While chia seeds were once relegated to growing Chia Pets, they’ve become a popular health food item and a versatile pantry staple.
For the small number of calories they contain, they’re dense with nutrients, and preliminary research suggests they may offer health benefits.
This article will review chia seeds’ nutrient profile, the benefits they may offer clients, and how they can be incorporated into a healthful diet.
Coming from the Salvia hispanica plant, chia seeds are an excellent source of fiber—the primary carbohydrate in the seed—and contain a significant amount of the omega-3 fatty acid alpha-linolenic acid, which can be converted to EPA and DHA in the body.
In addition to unsaturated fats and fiber, chia seeds provide potassium, phosphorus, magnesium, and calcium. They’re also a source of antioxidants, including lutein and zeaxanthin.
Possible Health Benefits
Chia seeds have been suggested to promote weight loss, help control glucose, and reduce CVD risk.
Given their high fiber content, chia seeds may help consumers feel fuller after a meal. A small study found that healthy participants consuming yogurt with chia seeds experienced greater satiety than those who consumed yogurt alone.
This increase in satiety may help with weight loss efforts. A study in individuals with overweight and obesity who also had type 2 diabetes found significantly more weight loss in those who consumed chia seeds vs placebo.
Two studies have evaluated the effect of Salba on postprandial glycemia in healthy subjects. Salba is the brand name of white varieties of chia seeds produced through selective breeding. Both studies found that Salba had a dose-response relationship to postprandial glucose levels, with greater Salba consumption associated with lower postprandial glucose.
While there isn’t enough evidence to support any health claims of chia seeds—and this is true of most foods—chia seeds are an excellent source of fiber and nutrients and a nutritious food to include in the diet.
Are Chia Seeds Recommended for Everyone?
Consuming chia seeds is safe, and there are very few reports of side effects. A chia seed allergy reaction has been reported with symptoms such as shortness of breath, swelling, and hives.
Clients who quickly add more high-fiber foods to their diets should be counseled to drink enough water to avoid any digestive issues such as bloating and constipation. In addition, if they have a history of bowel disease, it’s sometimes suggested to avoid seeds during acute bouts with symptoms.
Chia Seeds’ Culinary Uses
There are many ways to use chia seeds. When added to a liquid, the seeds can absorb 10 to 12 times their weight. In addition, the seeds are almost flavorless and will take on other flavors in a recipe.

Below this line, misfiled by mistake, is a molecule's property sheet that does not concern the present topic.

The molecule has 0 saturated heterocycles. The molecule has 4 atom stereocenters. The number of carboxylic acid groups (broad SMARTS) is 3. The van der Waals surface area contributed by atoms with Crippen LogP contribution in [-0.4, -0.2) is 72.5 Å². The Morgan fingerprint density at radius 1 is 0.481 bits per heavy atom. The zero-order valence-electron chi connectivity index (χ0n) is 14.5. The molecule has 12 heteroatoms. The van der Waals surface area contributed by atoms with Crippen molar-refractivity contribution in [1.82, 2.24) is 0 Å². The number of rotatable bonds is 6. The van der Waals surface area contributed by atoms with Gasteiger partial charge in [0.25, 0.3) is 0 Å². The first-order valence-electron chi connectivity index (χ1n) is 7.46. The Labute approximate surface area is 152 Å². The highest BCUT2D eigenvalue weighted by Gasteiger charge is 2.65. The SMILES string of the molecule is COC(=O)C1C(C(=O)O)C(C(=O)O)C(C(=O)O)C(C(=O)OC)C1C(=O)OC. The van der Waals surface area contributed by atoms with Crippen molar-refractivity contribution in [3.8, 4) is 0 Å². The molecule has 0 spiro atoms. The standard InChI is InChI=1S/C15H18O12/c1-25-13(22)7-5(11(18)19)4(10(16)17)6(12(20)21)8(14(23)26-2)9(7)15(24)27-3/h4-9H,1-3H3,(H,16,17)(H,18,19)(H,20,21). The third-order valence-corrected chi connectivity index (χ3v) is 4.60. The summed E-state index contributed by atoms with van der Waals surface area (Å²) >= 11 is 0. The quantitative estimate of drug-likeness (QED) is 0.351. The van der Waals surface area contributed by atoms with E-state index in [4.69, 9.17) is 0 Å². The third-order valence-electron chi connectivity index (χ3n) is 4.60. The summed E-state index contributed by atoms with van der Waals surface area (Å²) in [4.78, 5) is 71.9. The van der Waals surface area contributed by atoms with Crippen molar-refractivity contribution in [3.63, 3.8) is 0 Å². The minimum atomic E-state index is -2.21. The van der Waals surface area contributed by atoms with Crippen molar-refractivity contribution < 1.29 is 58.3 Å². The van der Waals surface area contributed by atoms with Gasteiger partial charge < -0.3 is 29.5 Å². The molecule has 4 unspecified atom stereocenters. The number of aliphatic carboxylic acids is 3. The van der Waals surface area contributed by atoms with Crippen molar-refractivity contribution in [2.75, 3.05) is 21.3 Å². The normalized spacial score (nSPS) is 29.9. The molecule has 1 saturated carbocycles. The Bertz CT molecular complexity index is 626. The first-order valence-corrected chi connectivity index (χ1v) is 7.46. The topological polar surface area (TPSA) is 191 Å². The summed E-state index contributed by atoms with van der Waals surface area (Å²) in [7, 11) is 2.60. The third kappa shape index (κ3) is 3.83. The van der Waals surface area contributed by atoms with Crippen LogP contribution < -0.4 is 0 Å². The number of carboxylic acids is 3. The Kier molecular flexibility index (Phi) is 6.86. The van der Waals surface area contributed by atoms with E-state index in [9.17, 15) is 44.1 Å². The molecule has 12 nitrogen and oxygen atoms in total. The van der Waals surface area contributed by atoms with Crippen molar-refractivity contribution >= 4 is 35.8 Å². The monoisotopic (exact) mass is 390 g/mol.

The most popular way to use them is to make a chia pudding or add them to oatmeal or overnight oats. They also can be used in baked goods. The following are a few other ways to use chia seeds:
- Use them as an egg substitute by adding 1 tablespoon of chia seeds to 3 tablespoons of water and let the mixture sit until it takes on a pudding-like consistency. This would be the equivalent of about one egg for a baked recipe.
- Add chia seeds to smoothies or sprinkle them on top of smoothie bowls.
- Add them to muffin or bread recipes.
- Make a chia jam.
- Sprinkle over salads, spreads, or dips.
- Blend into a homemade dip or hummus.
- Add to soups; it will make the soups a little thicker.
Below is an example of a chia pudding. Lauren Harris-Pincus, MS, RD, owner of Nutrition Starring YOU, LLC, shares this easy breakfast chia pudding that’s gluten-free and vegan. It’s also made with ingredients that are all low FODMAP.
PB Banana Breakfast Chia Pudding (Low FODMAP)
1/4 banana, mashed
2 T chia seeds
3 T powdered peanut butter
1 packet stevia
2/3 cup unsweetened almond milk
3 slices banana
1 tsp peanuts, chopped
2 tsp powdered peanut butter mixed with water (about 1 tsp) for drizzle
1. Add all ingredients except garnishes to a Mason jar or container with a lid and mix well.
2. Cover and let sit in the refrigerator overnight.
3. When ready to serve, stir the pudding and top with a few banana slices, drizzle the powdered peanut butter, and add chopped nuts. (Lauren mixes the powdered peanut butter with water in a small zipper bag, then cuts one of the corners off to make it easy to drizzle.)
Nutrient Analysis per serving
Calories: 300; Total fat: 17 g; Sat fat: 1.5 g; Total carbohydrate: 31 g; Dietary fiber: 18 g; Sugars: 7 g; Protein: 17 g; Calcium: 50% DV; Vitamin A: 25% DV; Vitamin C: 6% DV; Iron: 10% DV
— Jennifer Lefton, MS, RDN-AP, CNSC, FAND, is a freelance writer and nutrition consultant in northern Virginia. After gaining years of clinical nutrition experience in the hospital setting, she enjoys creating evidence-based content for companies, websites, and blogs. You can find Jennifer on Instagram @nutritiousknowledge.